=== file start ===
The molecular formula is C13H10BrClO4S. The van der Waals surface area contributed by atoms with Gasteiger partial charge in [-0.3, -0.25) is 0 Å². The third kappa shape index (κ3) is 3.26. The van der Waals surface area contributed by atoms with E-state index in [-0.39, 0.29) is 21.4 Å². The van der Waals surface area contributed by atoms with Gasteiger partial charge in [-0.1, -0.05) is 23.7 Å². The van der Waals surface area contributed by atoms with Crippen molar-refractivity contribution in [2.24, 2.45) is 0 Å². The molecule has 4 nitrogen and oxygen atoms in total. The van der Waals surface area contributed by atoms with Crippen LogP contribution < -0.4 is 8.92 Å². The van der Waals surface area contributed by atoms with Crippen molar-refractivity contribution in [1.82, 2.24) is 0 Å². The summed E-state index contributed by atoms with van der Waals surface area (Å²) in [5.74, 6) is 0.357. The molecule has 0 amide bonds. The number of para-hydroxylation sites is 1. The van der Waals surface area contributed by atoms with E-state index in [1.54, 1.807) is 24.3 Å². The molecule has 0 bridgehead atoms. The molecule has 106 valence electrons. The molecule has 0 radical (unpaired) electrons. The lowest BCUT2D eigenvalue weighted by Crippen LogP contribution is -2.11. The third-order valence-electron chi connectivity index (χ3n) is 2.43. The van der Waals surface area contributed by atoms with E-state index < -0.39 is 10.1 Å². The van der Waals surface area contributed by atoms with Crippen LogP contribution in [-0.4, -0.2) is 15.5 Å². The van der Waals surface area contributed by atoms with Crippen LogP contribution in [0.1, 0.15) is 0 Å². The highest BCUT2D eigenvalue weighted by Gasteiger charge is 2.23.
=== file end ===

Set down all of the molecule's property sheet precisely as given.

The molecular formula is C13H10BrClO4S. The van der Waals surface area contributed by atoms with Gasteiger partial charge in [-0.3, -0.25) is 0 Å². The third kappa shape index (κ3) is 3.26. The van der Waals surface area contributed by atoms with E-state index in [-0.39, 0.29) is 21.4 Å². The van der Waals surface area contributed by atoms with Gasteiger partial charge in [-0.1, -0.05) is 23.7 Å². The van der Waals surface area contributed by atoms with Crippen molar-refractivity contribution in [2.24, 2.45) is 0 Å². The molecule has 4 nitrogen and oxygen atoms in total. The van der Waals surface area contributed by atoms with Crippen LogP contribution < -0.4 is 8.92 Å². The van der Waals surface area contributed by atoms with Crippen molar-refractivity contribution in [1.82, 2.24) is 0 Å². The summed E-state index contributed by atoms with van der Waals surface area (Å²) in [5.74, 6) is 0.357. The molecule has 0 amide bonds. The number of para-hydroxylation sites is 1. The van der Waals surface area contributed by atoms with E-state index in [1.54, 1.807) is 24.3 Å². The molecule has 0 bridgehead atoms. The molecule has 106 valence electrons. The molecule has 0 radical (unpaired) electrons. The lowest BCUT2D eigenvalue weighted by Crippen LogP contribution is -2.11. The third-order valence-electron chi connectivity index (χ3n) is 2.43. The van der Waals surface area contributed by atoms with E-state index < -0.39 is 10.1 Å². The van der Waals surface area contributed by atoms with Crippen LogP contribution in [-0.4, -0.2) is 15.5 Å². The van der Waals surface area contributed by atoms with Crippen LogP contribution in [0.1, 0.15) is 0 Å². The highest BCUT2D eigenvalue weighted by Gasteiger charge is 2.23.